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Tensioning Band Saw Blades

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  • Tensioning Band Saw Blades

    I had planned to make the shop made bandsaw tension gauge that was in the February 2001 Fine Woodworking magazine, but I decided to try something different. The article states that for every 6000 psi applied to 5" of blade, the steel stretches .001. Instead of making the gauge in FWW, I decided to clamp my digital caliper to the blade. I opened the caliper to 5", c-clamped the jaws to the blade and zeroed the reading. I tensioned the blade until the caliper read .003 attempting to approximate 18,000 psi, within the recommended tension of most blade manufacturers. As I suspected, the saw's tension gauge was not accurate. As far as I can tell, the tension seemed appropriate and I got good results in some resaw tests which was the point of checking the tension in the first place. Do you think this method is half way accurate to determine blade tension? I was tensioning a 1" blade with 2 1/2 tpi hook. This is supposed to be reasonably accurate for any blade from 1/2" and above. Just for picture taking I did not use C clamps. This was only for setup for photos. I have actually set the tension between .0025 and .003 using C clamps and it works very good. Dont know if this setup will work for the low tension timberwolf blades. I think one should check with the manufactur to see if the low tension blades can be tensioned like this. At least this method would be repeatable and take the guess work out of tensioning the blade every time you wanted to use the saw. Mark the tension scale and return to the mark everytime for the proper tension. Redo the whole procedure when you change blade sizes and mark the scale for the new blade size. What do you think?








    JamesHuntsville

  • #2
    I think that's some serious blade tensioning you have going on there. I believe you that your scale is inacurate, and I'm sure mine is too. I guess I'm old fashioned, I tension my blade by feel. I push on the front of the blade and the side of the blade...when it is hard to push over 1/8 in either direction, then I call it good, set my rollers and then go to work. You should change your guide blocks to Euro Rollers btw. (Just my opinion). Be sure and remove blade tension after using the saw, that's the most important thing.

    Now here is a question to you. you say the blade stretches .001 or whatever. Now you say you can make a mark and re-use it next time around for that blade, but will the blade unstretch after you take the tension off, or stay the same, and perhaps next time you crank the tension on that blade will it stretch again beyond the original stretching, and will this continue to happen until the blade breaks, which inevitably will happen sooner or later. Too complicated for my brain, so I'm just going by feel.
    Jeff Powell

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    • #3
      Jeff, from what I remember from my metalurgy classes, steel has what is called and elastic limit where the steel will stretch and return to its normal state. When the steel is stretched beyond the elastic limit it is called the yeild point and at that point the steel will not return to its normal state. Once you go beyond the yeild point it does not take much more force to break the steel.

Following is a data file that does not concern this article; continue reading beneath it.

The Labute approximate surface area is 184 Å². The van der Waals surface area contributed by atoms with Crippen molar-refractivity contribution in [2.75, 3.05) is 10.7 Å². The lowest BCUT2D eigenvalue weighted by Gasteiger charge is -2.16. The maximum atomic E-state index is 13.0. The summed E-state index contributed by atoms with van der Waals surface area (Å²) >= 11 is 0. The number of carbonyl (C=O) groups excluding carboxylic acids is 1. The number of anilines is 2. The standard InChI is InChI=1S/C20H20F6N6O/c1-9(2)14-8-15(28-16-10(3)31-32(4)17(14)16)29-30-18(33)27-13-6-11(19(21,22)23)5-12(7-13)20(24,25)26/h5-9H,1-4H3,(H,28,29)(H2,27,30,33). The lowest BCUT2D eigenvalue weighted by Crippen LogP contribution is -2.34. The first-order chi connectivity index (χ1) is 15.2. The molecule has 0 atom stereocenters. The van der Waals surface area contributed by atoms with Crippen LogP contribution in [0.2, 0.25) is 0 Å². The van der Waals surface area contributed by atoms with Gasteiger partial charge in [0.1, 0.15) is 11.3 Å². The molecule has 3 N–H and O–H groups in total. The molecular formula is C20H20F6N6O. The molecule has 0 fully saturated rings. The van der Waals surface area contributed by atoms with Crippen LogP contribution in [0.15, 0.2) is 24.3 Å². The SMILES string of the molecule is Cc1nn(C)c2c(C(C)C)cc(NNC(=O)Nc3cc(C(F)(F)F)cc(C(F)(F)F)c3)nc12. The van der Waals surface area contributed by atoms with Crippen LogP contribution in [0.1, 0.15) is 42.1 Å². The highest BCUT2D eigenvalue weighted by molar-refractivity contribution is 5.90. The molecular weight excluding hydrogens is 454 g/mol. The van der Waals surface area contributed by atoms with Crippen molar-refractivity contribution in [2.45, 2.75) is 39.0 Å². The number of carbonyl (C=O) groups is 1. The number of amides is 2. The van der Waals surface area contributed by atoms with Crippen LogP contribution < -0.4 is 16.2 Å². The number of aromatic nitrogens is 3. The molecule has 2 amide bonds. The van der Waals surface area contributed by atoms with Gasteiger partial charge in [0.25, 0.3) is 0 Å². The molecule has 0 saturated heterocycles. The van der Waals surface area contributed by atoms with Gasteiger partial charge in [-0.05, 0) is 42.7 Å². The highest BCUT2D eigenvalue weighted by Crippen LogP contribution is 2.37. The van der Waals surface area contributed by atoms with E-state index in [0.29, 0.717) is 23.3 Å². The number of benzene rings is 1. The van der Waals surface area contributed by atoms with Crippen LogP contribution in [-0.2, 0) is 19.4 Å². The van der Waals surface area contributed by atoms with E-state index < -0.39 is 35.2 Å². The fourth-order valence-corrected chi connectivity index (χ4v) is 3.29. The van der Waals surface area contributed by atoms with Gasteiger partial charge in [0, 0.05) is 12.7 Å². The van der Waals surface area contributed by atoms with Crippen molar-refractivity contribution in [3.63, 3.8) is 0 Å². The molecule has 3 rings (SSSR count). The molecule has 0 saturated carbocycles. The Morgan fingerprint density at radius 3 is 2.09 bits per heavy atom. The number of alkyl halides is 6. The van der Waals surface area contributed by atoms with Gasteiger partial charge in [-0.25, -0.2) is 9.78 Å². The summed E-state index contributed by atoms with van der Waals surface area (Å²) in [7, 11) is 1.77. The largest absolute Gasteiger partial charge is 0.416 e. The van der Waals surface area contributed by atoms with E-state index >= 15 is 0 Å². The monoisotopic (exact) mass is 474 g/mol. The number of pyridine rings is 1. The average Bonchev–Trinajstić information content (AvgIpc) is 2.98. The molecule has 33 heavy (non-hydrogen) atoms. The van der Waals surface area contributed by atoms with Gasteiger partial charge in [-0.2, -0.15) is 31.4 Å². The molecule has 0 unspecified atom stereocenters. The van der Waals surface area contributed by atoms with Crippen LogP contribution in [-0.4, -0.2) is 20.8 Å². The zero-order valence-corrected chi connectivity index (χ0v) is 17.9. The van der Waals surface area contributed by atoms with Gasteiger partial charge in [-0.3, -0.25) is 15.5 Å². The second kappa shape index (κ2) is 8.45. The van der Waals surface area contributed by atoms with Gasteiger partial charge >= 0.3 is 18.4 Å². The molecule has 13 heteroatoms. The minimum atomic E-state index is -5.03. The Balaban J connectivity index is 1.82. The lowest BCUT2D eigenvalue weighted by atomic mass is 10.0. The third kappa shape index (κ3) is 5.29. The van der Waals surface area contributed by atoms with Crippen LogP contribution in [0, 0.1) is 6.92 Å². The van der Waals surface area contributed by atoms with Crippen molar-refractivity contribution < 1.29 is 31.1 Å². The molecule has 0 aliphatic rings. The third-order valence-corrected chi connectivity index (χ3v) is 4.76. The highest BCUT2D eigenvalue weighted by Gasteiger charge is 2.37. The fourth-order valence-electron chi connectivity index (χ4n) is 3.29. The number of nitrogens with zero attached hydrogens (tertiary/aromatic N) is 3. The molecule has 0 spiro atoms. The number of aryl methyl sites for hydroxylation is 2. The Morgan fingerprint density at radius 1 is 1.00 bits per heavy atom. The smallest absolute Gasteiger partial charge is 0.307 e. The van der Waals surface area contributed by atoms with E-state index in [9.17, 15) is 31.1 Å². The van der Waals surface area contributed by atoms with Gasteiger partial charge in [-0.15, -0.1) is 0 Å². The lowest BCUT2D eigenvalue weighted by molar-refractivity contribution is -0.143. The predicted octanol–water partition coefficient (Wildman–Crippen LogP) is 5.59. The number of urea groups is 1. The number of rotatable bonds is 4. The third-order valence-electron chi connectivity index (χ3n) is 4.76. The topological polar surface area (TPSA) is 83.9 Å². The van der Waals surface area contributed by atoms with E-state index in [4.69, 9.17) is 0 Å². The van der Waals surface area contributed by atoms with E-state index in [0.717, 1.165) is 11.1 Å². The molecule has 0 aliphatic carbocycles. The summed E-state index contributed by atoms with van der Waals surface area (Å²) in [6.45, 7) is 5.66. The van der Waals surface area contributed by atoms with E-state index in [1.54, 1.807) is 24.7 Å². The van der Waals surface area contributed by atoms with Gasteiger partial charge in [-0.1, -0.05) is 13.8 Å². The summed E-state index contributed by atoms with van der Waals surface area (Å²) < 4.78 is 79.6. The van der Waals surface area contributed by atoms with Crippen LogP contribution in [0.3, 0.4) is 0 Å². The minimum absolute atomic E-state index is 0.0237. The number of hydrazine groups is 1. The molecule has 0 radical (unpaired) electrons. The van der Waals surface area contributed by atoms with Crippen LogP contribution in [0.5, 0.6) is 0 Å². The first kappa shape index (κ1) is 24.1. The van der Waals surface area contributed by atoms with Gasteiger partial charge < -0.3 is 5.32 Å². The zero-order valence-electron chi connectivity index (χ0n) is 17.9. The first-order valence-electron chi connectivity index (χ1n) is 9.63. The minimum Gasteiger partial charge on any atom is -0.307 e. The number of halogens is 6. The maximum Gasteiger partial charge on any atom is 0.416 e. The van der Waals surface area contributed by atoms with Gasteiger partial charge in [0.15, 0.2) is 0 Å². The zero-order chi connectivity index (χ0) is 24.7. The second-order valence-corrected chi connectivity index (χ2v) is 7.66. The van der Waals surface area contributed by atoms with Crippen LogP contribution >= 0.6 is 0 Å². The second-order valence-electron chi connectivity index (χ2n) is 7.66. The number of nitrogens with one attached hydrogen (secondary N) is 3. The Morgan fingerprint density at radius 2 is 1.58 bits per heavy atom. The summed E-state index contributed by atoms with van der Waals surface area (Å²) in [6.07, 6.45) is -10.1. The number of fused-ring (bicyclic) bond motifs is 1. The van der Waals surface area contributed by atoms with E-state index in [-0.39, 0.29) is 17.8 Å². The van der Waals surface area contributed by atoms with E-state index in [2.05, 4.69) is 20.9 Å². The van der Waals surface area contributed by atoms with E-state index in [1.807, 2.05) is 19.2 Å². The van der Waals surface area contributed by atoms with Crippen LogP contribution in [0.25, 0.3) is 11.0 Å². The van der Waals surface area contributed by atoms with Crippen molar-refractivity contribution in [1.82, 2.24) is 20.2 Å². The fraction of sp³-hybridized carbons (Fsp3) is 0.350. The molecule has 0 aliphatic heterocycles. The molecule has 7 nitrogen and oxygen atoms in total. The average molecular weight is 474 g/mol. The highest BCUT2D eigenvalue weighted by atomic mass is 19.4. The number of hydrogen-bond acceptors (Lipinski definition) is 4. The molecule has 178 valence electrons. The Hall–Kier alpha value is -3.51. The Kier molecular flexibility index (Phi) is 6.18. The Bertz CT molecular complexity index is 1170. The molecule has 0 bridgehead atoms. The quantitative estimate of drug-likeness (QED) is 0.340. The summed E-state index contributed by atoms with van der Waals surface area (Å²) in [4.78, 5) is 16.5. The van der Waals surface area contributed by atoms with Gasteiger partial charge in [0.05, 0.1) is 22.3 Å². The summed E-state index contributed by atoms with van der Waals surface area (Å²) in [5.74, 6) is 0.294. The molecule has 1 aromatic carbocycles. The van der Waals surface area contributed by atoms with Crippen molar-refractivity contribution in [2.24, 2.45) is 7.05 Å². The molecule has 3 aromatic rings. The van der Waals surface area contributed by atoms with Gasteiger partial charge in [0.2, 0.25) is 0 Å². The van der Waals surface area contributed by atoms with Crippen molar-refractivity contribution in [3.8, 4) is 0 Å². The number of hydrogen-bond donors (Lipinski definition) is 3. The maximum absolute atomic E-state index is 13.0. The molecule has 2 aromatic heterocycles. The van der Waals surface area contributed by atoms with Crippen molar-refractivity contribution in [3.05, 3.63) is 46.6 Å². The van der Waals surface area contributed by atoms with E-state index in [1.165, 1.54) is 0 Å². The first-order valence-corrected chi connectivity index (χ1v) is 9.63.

I agree that that is some technical tensioning of the blade. It is something I may look into for my bandsaw but I just have a 14" Jet band saw so I don't use as big a blade. I have change to ceramic guide blocks and they made a big difference to how well my bandsaw performs but I am going to look into the Euro Rollers. One thing I have not done is to remove the tension after using the saw, I need to either get a turn wheel for the tension adjustment or a tension release lever. I'm just too lazy to turn that little adjustment knob everytime I use the bandsaw.
      Bill

      I have an RBI Hawk 220-3 VS

      Visit my Gallery
      and website www.billswoodntreasures.com

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      • #4
        Bill;
        One thing I have not done is to remove the tension after using the saw, I need to either get a turn wheel for the tension adjustment or a tension release lever. I'm just too lazy to turn that little adjustment knob everytime I use the bandsaw
        Same here. My Ridgid 14" band saw is somewhere between 5 and 6 years old now. Had a tremendous amount of re-sawing red oak when I was making lots of clocks. I have never slacked off the tension yet except to change blades. Now that I am doing a lot of turning it also gets lots of use cutting out big bowl blanks etc.
        I know a lot do not agree with this but mine also requires a lot of cranking of an adjusting knob up on the top of the saw . It has original bearings in both top and bottom wheels and is still working great. The tires are still in new looking condition because I keep them clean and re-clean them every time I change a blade.
        I can see the point in slacking off the tension if the saw is not going to be used for long periods of time because it could cause flat spots in the tires on some makes depending on the type of material used for the tires. But I have never had that problem yet so I guess I will continue on just using it as I am. My saw gets used a lot so not much chance of tire damage due to lack of use.
        W.Y.
        http://www.picturetrail.com/willyswoodcrafting

        The task ahead of us is never as great as the power behind us

        Delta P-20 Scroll Saw, 14" x 43" Craftex Wood Lathe and Jet 10" Mini Lathe .

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